And whoever is granted wisdom has indeed been granted abundant good.
Wasi Academy is a Muslim Minority Educational Society based at Allahabad. It runs several educational and welfare programs in and outside Allahabad. The Academy owes its existence to the selfless service and untiring efforts of the great Sufi saint His Holiness Hadhrat Shah Wasiullah Rahmatullah Alaih, who taught love, amity and devotion. He was a saint who looked upon everyone as equal and was never biased. His efforts in the field of education, both Islamic and modern, are also remarkable. His khanqua’ah continues to send out a message of spirituality, integrity, and harmony to this day. It is a sanctuary where people from all walks of life come to find peace within and around.
Volumes and volumes have been written on various aspects of education. Nevertheless, the fact remains that it needs continuous reminding and restatement of its significance and ever true objectives.
Talking about the Moslems educational backwardness and how to eradicate the various issues that the community has to face is quite common these days. The erosion of values, the failure of the education system and the disappearance of the great teacher from the befouled campus atmosphere are much lamented. Has it brought anything productive and beneficial?
Thus, though it signifies awakening, what is needed is practical work.
Isn’t it surprising that the followers of a religion that teaches the value of education and knowledge more than others have become almost a second-grade community and a third-grade citizen just because of the lack of higher education and a high illiteracy rate?
Do we ever remind ourselves that the world i’lm (knowledge) and its different derivatives occur 805 times in the glorious Qur’an?
The very first verses revealed unto the prophet, whom peace be upon, commanded him to read. Moreover, Allah, the Exalted, swears by pen in an age when the savage races boasted of their swords and the number of men they had beheaded:
Nun. By the pen and that which they write (therewith),
Shouldn’t it compel us to realize what is required of us?
But owing to various political and social causes, Moslems in India saw their downfall. After the revolt of 1857, the British government clamped down hard upon the Moslems who they thought, and rightly so, were pivotal in hatching the ‘conspiracy’ against them. This resulted in the loss of the privileged position the community had been enjoying for centuries. ‘Others moved into positions of power at a rate higher than Moslems. From government services, Moslems were gradually ousted or at least represented out of proportion to their population.’ Hunter in his book The Indian Musalmans records that there were certainly fewer of them in the bureaucracy than their numbers warranted.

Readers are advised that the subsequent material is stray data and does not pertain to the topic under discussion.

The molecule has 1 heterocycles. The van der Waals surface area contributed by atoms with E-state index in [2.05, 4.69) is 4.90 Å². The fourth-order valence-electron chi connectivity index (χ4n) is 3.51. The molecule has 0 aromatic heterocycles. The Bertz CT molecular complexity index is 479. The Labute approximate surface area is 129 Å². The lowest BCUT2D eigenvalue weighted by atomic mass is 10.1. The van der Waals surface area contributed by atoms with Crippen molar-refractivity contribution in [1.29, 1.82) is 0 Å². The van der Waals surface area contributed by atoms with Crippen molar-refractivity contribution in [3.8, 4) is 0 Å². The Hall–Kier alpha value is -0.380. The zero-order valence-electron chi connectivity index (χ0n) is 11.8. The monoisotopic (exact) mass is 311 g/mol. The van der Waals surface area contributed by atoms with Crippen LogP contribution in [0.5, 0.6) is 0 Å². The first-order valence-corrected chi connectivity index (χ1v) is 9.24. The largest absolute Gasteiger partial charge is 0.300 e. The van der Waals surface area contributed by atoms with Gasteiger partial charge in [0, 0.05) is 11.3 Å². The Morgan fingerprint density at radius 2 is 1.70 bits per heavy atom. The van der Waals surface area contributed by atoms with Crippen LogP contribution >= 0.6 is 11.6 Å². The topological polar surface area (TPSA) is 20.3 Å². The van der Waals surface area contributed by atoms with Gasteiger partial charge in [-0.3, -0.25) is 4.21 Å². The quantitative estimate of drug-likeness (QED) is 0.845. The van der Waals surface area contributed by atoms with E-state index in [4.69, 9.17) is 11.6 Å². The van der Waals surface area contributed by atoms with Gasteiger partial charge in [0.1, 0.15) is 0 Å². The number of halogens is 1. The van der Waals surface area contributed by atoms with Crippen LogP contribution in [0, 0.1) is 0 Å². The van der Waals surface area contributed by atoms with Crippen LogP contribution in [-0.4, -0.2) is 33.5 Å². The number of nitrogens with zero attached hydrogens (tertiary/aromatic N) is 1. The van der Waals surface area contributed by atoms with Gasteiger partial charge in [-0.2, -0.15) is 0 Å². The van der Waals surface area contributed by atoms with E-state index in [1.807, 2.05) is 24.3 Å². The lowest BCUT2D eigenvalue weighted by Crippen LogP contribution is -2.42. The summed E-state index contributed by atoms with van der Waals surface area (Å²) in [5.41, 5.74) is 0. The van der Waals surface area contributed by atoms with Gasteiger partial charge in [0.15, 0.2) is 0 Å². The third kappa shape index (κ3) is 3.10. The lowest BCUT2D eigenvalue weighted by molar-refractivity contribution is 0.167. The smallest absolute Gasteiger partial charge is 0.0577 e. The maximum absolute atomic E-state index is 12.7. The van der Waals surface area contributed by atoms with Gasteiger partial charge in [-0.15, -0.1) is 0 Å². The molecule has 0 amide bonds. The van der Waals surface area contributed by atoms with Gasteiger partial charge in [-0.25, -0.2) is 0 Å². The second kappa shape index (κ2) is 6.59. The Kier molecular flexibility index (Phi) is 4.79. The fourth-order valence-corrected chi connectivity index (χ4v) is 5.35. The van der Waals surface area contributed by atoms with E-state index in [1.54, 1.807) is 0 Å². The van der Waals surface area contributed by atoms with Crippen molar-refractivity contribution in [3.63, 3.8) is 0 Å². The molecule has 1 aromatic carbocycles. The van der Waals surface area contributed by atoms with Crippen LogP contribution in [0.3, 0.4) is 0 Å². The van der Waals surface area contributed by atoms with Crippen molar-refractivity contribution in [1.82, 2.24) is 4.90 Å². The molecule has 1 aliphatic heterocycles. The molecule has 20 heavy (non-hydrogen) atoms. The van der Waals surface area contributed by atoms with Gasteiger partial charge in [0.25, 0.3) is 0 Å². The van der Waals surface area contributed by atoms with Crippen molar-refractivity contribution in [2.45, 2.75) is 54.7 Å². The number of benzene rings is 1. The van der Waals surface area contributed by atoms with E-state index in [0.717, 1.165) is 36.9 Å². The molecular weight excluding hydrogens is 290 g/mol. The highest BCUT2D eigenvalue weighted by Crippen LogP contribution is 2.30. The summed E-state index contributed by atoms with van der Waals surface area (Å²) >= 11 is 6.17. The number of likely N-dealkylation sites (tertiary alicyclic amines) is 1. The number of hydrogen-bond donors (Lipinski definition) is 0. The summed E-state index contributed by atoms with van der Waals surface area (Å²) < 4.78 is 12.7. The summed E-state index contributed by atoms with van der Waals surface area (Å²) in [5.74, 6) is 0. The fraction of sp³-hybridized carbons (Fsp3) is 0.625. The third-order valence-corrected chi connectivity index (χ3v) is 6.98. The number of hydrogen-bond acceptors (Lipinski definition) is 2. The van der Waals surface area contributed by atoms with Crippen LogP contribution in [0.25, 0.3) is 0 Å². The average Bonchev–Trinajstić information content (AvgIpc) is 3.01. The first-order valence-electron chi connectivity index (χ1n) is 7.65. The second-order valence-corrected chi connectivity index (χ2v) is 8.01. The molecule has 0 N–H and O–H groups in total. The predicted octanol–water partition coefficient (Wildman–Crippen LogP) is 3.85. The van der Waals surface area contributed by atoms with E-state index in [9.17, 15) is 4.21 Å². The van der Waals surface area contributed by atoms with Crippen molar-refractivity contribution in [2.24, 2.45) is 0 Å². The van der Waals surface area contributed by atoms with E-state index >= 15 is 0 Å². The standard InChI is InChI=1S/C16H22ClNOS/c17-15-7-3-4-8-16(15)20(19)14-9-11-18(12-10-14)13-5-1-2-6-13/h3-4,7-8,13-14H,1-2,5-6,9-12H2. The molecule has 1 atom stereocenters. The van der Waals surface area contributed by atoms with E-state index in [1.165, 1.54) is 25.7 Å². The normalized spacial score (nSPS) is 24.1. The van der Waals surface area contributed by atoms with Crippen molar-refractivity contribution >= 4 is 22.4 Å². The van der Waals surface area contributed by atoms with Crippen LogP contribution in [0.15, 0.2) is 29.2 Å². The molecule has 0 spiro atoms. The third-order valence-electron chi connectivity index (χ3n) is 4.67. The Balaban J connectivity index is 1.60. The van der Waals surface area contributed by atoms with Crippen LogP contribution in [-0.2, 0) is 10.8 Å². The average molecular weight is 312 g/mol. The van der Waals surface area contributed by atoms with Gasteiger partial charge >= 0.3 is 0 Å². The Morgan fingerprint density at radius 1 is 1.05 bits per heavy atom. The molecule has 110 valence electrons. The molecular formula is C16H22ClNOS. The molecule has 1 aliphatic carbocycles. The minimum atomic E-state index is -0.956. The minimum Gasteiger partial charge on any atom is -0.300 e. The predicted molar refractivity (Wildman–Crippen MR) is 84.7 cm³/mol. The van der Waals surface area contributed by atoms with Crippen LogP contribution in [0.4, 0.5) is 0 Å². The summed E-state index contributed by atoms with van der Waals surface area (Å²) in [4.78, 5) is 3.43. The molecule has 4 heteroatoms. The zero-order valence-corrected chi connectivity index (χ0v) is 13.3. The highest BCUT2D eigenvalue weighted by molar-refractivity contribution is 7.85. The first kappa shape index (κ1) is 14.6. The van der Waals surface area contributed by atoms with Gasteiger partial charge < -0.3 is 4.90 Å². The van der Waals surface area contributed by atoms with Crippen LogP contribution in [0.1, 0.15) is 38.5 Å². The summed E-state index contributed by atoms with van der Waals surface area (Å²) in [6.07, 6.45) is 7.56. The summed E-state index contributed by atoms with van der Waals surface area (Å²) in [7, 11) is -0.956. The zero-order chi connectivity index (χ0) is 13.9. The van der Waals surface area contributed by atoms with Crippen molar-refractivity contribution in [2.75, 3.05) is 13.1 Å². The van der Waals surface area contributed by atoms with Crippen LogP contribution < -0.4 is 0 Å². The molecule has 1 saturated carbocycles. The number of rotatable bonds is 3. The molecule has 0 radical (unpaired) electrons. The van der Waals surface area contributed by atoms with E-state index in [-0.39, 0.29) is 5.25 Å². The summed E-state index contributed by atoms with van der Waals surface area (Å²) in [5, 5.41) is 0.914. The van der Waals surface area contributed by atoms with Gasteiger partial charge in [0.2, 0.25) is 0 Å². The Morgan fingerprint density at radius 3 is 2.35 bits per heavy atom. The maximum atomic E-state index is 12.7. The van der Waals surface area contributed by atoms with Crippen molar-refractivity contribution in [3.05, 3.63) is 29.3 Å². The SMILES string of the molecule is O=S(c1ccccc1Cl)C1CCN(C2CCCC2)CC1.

But Moslems have never given way to stagnation. Soon after the great mutiny, despite the prevailing chaos they had stepped into, despite the embarrassment they had to suffer from, and despite the dilemma they had fallen victim to, serious efforts were made for their revival. Centres for religious as well as those for modern education were founded. Keeping with the same line, Hadhrat Maulana Shah Wasiullah Rahmatullah Alaih framed his educational programmes more than half a century ago. Like most of the great scholars and saints, Hadhrat Shah Sahib Alaihirrahmah emphasised the need for Islamic as well as modern education. Once, when Dr. Yusuf Hussain Khan, the then Pro Vice-Chancellor of AMU, Aligarh, requested him to visit the Zakir Hussain Engineering College, Hadhrat Shah Sahib expressed his satisfaction and revealed that he had special interest in engineering technology. He also remarked:
Knowledge, whether Islamic or modern, is the foundation of growth and development, and we see that people who acquired some knowledge got benefited in proportion to their intellectual and technological advancement, and those lacking in it lagged behind and remained in the abyss of backwardness. (Talifat Muslihul Ummat Vol. II)
With him as the source of inspiration, his enlightened successor Qari Mohammad Mubeen and his sons Ahmad Mateen and Dr. Ahmad Makeen continue to make efforts in both the fields, temporal as well as spiritual. They are quick to realize that the panacea for the backwardness of the Moslem community lies in modern education with emphasis on character building without compromising moral values. Therefore, Wasi Academy, with its madrasas and centres of modern education and vocational training, has been making efforts to blend modernity with tradition. The Academy has been running two madrasas, Wasiatul Uloom in Allahabad and the other with the same name in Fatehpur, Mau, the hometown of Hadhrat Shah Sahib.
The importance of Vocational training need not be elaborated. Its need and usefulness is given due importance in all times. Prophet Mohammad, upon whom be peace, has said:
Help the craftsmen and teach the unskilled.
(Bukhari & Muslim)
In the light of this hadith, Wasi Academy has been imparting vocational training and producing skilled employable workforce. Wasi Institute of Information Technology and Wasi Institute of Industrial Training is fruitful efforts in this direction. Its future programs include Wasi Higher Secondary School in Allahabad and Wasi Girls’ High School in Mau.
Wasi Institute of Information Technology, established in 2000, provides training in Computer Application and Information Technology, the examinations for which are conducted by DOEACC, Chandigarh. Wasi Institute of Industrial training has been allowed by NCVT and DGE & T, Ministry of Labour and Employment, Govt. of India to start the following two job oriented certificate courses:
- Mechanical Draughtsman
- Computer operator and Programming Assistant (COPA)
- Short Term Courses Based on Modular Employable Skills (MES)